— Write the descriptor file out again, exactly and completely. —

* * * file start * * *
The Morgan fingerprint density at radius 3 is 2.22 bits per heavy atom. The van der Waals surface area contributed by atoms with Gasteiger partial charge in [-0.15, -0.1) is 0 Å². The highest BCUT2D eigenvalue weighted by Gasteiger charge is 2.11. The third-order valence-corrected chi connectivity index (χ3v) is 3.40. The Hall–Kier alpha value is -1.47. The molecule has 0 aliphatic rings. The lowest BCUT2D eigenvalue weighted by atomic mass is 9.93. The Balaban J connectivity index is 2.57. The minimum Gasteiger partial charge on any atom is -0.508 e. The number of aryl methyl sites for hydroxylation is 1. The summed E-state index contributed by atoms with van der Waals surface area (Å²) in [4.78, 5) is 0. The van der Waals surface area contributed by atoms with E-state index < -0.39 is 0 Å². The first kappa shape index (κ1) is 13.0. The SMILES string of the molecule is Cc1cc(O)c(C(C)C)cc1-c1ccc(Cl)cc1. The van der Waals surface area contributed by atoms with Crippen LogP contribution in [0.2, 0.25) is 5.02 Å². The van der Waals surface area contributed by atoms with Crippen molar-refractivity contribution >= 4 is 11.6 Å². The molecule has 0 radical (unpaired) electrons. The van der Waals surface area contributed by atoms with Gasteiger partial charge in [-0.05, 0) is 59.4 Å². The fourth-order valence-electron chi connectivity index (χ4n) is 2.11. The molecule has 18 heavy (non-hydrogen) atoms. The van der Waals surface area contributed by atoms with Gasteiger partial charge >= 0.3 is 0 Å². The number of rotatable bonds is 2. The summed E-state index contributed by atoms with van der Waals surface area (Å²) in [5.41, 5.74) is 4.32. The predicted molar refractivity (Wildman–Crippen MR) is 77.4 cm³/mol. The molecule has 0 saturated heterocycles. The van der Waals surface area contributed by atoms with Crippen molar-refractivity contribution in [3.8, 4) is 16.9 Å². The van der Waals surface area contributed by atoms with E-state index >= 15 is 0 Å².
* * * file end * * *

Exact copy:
The Morgan fingerprint density at radius 3 is 2.22 bits per heavy atom. The van der Waals surface area contributed by atoms with Gasteiger partial charge in [-0.15, -0.1) is 0 Å². The highest BCUT2D eigenvalue weighted by Gasteiger charge is 2.11. The third-order valence-corrected chi connectivity index (χ3v) is 3.40. The Hall–Kier alpha value is -1.47. The molecule has 0 aliphatic rings. The lowest BCUT2D eigenvalue weighted by atomic mass is 9.93. The Balaban J connectivity index is 2.57. The minimum Gasteiger partial charge on any atom is -0.508 e. The number of aryl methyl sites for hydroxylation is 1. The summed E-state index contributed by atoms with van der Waals surface area (Å²) in [4.78, 5) is 0. The van der Waals surface area contributed by atoms with E-state index < -0.39 is 0 Å². The first kappa shape index (κ1) is 13.0. The SMILES string of the molecule is Cc1cc(O)c(C(C)C)cc1-c1ccc(Cl)cc1. The van der Waals surface area contributed by atoms with Crippen LogP contribution in [0.2, 0.25) is 5.02 Å². The van der Waals surface area contributed by atoms with Crippen molar-refractivity contribution >= 4 is 11.6 Å². The molecule has 0 radical (unpaired) electrons. The van der Waals surface area contributed by atoms with Gasteiger partial charge in [-0.05, 0) is 59.4 Å². The fourth-order valence-electron chi connectivity index (χ4n) is 2.11. The molecule has 18 heavy (non-hydrogen) atoms. The van der Waals surface area contributed by atoms with Gasteiger partial charge >= 0.3 is 0 Å². The number of rotatable bonds is 2. The summed E-state index contributed by atoms with van der Waals surface area (Å²) in [5.41, 5.74) is 4.32. The predicted molar refractivity (Wildman–Crippen MR) is 77.4 cm³/mol. The molecule has 0 saturated heterocycles. The van der Waals surface area contributed by atoms with Crippen molar-refractivity contribution in [3.8, 4) is 16.9 Å². The van der Waals surface area contributed by atoms with E-state index >= 15 is 0 Å².